Equity, Identity, and Achievement - Equity impacts access to social capital. Social capital provides the necessary building blocks for identity. One's sense of self largely determines achievement. Participants will define and discuss equity; comparing and contrasting it to equality. Additionally, participants will examine the role of social capital in the development of identity. Finally, participants will discuss and develop strategies to promote "authentic self" that facilitates academic achievement.
Rites of Passage - Sense of self is the basis of the
ability to determine which experiences, values and people
are harmful (mis-educative) and which are helpful (educative).
Therefore, an individual who has entered into a process which
clarifies the self and purpose (rites of passage), is being
prepared for education. We must see education as a process
that starts long before a child is sent to school. The foundations
of educative process lies within cultural context. A context
which we must build for our children. Participants will learn
the values, rituals, and experiences which comprise the African
centered rites or passage process.[Click
here for more detail]
Recapturing the Black Male Image
The problems facing black males are well known and researched. In the media, black males are often maligned as menaces to society or featured as natural wonders. Seldom are black males presented in light of their “normality.”
In this workshop/lecture, Dr. Goggins will critique the familiar narratives used to construct the prevailing black male image, discuss the strengths and resiliency that exist within the African-American male experience, and suggest strategies to recapture and reconstruct the Black male image. [Click here for more resources.]
Interactions with African-American Males - Using an African-centered philosophical worldview and a racial socialization framework, this workshop seeks to empower individuals to overcome the systemic disadvantaging processes limiting their interactions with African-American males. Dr. Goggins will facilitate discussions about the challenges, obstacles, and rewards of working with African-American males. Participants will examine and develop strategies to restore a healthy definition of Black manhood. [Click here for more resources.]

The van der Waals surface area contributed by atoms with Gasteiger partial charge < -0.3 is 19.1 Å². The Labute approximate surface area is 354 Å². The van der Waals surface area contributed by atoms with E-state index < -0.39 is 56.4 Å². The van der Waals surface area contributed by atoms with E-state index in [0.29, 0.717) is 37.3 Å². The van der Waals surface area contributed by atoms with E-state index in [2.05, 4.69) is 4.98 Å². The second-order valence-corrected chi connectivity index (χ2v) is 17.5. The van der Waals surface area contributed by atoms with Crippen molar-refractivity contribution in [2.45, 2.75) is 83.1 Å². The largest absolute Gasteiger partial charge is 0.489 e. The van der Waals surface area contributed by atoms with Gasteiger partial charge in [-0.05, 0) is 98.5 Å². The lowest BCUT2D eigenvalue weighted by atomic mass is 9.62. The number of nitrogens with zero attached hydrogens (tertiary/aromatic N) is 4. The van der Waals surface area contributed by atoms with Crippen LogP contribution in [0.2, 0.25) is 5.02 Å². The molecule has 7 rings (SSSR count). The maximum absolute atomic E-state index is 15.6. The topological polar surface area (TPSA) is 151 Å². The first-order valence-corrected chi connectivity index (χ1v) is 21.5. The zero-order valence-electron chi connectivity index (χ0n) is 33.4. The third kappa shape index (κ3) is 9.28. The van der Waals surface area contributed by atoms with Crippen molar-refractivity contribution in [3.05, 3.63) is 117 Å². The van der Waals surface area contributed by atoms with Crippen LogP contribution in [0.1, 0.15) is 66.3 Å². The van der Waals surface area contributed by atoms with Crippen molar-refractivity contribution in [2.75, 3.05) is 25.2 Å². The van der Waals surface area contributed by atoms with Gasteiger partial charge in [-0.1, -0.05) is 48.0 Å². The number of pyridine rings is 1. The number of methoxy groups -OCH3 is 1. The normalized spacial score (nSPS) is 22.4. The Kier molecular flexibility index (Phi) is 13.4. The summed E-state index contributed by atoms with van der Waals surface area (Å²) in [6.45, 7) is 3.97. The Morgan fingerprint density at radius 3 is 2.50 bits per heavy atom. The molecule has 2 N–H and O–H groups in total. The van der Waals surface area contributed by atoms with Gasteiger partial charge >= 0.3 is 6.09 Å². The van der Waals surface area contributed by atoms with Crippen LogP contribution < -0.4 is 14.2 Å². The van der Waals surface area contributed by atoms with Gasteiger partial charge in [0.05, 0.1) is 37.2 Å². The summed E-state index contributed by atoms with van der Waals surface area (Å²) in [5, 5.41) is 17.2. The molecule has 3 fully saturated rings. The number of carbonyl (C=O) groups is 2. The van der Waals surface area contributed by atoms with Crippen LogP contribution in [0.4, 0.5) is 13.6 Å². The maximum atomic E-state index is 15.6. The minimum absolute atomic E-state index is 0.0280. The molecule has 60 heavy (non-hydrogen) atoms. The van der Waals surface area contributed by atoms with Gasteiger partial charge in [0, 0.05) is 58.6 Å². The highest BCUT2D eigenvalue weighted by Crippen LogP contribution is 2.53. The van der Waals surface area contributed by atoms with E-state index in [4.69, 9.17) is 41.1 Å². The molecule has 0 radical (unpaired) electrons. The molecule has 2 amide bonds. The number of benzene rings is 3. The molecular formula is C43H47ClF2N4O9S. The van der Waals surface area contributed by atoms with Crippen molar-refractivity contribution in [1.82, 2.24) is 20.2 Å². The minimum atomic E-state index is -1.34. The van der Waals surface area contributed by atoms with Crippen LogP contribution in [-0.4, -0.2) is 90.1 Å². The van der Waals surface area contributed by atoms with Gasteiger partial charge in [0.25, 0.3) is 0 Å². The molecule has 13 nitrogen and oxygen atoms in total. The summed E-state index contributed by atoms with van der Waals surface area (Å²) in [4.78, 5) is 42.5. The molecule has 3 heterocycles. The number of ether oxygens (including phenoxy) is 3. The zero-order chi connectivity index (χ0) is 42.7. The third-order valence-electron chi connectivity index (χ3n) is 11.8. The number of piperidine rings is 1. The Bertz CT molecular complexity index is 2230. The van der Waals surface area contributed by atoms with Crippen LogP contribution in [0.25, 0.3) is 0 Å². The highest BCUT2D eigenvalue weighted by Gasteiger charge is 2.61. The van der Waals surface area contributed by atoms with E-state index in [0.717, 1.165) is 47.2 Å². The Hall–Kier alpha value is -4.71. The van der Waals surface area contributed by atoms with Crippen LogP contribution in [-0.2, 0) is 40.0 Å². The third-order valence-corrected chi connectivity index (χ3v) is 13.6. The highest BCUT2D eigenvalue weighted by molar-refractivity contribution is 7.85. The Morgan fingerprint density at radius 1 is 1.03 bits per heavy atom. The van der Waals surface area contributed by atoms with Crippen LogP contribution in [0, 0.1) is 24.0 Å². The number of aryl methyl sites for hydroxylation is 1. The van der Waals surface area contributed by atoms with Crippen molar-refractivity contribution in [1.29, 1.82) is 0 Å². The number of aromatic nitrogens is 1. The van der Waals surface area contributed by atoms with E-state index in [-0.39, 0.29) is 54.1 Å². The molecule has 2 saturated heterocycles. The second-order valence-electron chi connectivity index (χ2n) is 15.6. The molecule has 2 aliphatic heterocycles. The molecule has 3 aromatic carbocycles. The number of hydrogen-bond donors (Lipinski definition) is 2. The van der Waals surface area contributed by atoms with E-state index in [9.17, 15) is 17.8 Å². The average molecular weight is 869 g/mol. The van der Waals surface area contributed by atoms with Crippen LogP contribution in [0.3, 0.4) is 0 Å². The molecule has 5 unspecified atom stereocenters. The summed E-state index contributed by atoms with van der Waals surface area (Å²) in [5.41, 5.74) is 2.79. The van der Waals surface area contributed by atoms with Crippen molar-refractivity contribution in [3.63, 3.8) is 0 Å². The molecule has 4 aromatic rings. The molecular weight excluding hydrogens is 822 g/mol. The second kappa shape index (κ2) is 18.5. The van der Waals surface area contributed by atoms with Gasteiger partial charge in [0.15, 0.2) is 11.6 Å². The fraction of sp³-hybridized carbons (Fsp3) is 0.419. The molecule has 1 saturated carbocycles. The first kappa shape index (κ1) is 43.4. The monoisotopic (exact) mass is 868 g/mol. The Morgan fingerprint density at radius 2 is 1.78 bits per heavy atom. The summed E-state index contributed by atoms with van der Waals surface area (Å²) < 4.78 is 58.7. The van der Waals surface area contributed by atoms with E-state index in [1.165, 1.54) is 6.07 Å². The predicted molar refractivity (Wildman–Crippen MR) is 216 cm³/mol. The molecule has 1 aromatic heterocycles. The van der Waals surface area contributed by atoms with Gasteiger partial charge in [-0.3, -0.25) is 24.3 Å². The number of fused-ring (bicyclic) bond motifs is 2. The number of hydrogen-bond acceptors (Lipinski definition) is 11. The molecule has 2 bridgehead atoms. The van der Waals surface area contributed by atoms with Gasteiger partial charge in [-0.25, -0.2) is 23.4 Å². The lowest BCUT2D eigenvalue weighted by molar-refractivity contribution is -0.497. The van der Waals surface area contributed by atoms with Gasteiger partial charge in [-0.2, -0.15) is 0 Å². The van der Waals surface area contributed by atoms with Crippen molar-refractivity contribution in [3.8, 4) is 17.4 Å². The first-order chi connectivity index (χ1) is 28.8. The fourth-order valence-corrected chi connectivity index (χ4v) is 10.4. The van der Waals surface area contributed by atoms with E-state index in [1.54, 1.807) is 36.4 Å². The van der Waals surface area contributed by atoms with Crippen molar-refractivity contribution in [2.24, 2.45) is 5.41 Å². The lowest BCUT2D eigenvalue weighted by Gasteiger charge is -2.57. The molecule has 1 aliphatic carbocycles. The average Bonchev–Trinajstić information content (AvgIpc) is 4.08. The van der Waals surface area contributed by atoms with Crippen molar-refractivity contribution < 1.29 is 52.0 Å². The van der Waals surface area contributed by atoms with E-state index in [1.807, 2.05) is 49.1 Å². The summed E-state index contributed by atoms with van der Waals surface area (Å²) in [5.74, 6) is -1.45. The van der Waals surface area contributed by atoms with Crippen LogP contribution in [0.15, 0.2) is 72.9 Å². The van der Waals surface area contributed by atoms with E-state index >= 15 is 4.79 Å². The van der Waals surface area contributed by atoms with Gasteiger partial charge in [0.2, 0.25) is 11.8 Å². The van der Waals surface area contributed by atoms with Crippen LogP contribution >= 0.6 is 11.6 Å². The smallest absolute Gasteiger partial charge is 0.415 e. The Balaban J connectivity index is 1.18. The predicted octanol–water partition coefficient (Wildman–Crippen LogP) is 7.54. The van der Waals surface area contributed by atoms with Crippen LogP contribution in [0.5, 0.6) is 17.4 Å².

Students and Academic Disengagement - The
academic achievement gap is a phenomena well documented in
the United States. The research reveals many factors that
contribute to the disparities between African-American students
and their peers. However, the power of choice is the single
most important factor that determines success.
workshop explores the reasons for African-American students
to opt for academic disengage, and the strategies to empower
student to choose success.
Things "Any" Parent Can
Do To Improve Their Child's Education - There
many things you can do to promote the academic success
of your child. Though most are very simple, all can have
profound impact. The greatest thing you can do is to make
education important. Our children tend to value those things
that we demonstrate are important through our actions and
is the process that prepares the young for their future membership
and active participation in the maintenance or development of
a society (Nyerere, J. K. (1967). Education for self-reliance).
An African-Centered Education Must Provide
of meaning and purpose in student's life.
ability to transform and interpret information (active meaning
of fictive kinship bonds among members of the community.
and parental expectations for development and maintenance of
to practice what was learned.
from parents and community.
will discuss and learn African centered philosophy and educational
|What others have said about
the workshops and lectures facilitated by Dr. Lathardus Goggins